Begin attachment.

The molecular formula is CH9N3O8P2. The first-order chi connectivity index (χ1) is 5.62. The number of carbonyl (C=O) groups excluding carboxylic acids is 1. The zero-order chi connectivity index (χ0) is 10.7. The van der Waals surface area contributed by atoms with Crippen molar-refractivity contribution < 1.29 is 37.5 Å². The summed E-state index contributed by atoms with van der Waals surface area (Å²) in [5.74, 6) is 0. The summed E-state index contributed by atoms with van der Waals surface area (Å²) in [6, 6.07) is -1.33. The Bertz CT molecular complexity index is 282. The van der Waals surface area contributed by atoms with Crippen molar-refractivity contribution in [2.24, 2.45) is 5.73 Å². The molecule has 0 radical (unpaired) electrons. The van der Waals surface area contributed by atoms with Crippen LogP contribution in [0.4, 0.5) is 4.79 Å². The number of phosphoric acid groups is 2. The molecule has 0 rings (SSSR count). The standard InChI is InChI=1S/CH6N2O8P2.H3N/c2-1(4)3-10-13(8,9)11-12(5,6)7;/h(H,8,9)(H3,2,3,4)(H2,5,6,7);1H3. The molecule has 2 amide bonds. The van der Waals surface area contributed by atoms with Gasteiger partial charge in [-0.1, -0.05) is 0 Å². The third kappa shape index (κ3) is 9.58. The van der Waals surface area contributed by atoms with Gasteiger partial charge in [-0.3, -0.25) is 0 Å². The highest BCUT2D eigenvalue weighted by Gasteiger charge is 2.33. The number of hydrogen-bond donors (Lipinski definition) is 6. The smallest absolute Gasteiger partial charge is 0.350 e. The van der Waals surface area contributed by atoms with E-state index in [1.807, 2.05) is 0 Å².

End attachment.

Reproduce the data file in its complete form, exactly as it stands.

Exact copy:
The molecular formula is CH9N3O8P2. The first-order chi connectivity index (χ1) is 5.62. The number of carbonyl (C=O) groups excluding carboxylic acids is 1. The zero-order chi connectivity index (χ0) is 10.7. The van der Waals surface area contributed by atoms with Crippen molar-refractivity contribution < 1.29 is 37.5 Å². The summed E-state index contributed by atoms with van der Waals surface area (Å²) in [5.74, 6) is 0. The summed E-state index contributed by atoms with van der Waals surface area (Å²) in [6, 6.07) is -1.33. The Bertz CT molecular complexity index is 282. The van der Waals surface area contributed by atoms with Crippen molar-refractivity contribution in [2.24, 2.45) is 5.73 Å². The molecule has 0 radical (unpaired) electrons. The van der Waals surface area contributed by atoms with Crippen LogP contribution in [0.4, 0.5) is 4.79 Å². The number of phosphoric acid groups is 2. The molecule has 0 rings (SSSR count). The standard InChI is InChI=1S/CH6N2O8P2.H3N/c2-1(4)3-10-13(8,9)11-12(5,6)7;/h(H,8,9)(H3,2,3,4)(H2,5,6,7);1H3. The molecule has 2 amide bonds. The van der Waals surface area contributed by atoms with Gasteiger partial charge in [-0.1, -0.05) is 0 Å². The third kappa shape index (κ3) is 9.58. The van der Waals surface area contributed by atoms with Gasteiger partial charge in [-0.3, -0.25) is 0 Å². The highest BCUT2D eigenvalue weighted by Gasteiger charge is 2.33. The number of hydrogen-bond donors (Lipinski definition) is 6. The smallest absolute Gasteiger partial charge is 0.350 e. The van der Waals surface area contributed by atoms with E-state index in [1.807, 2.05) is 0 Å².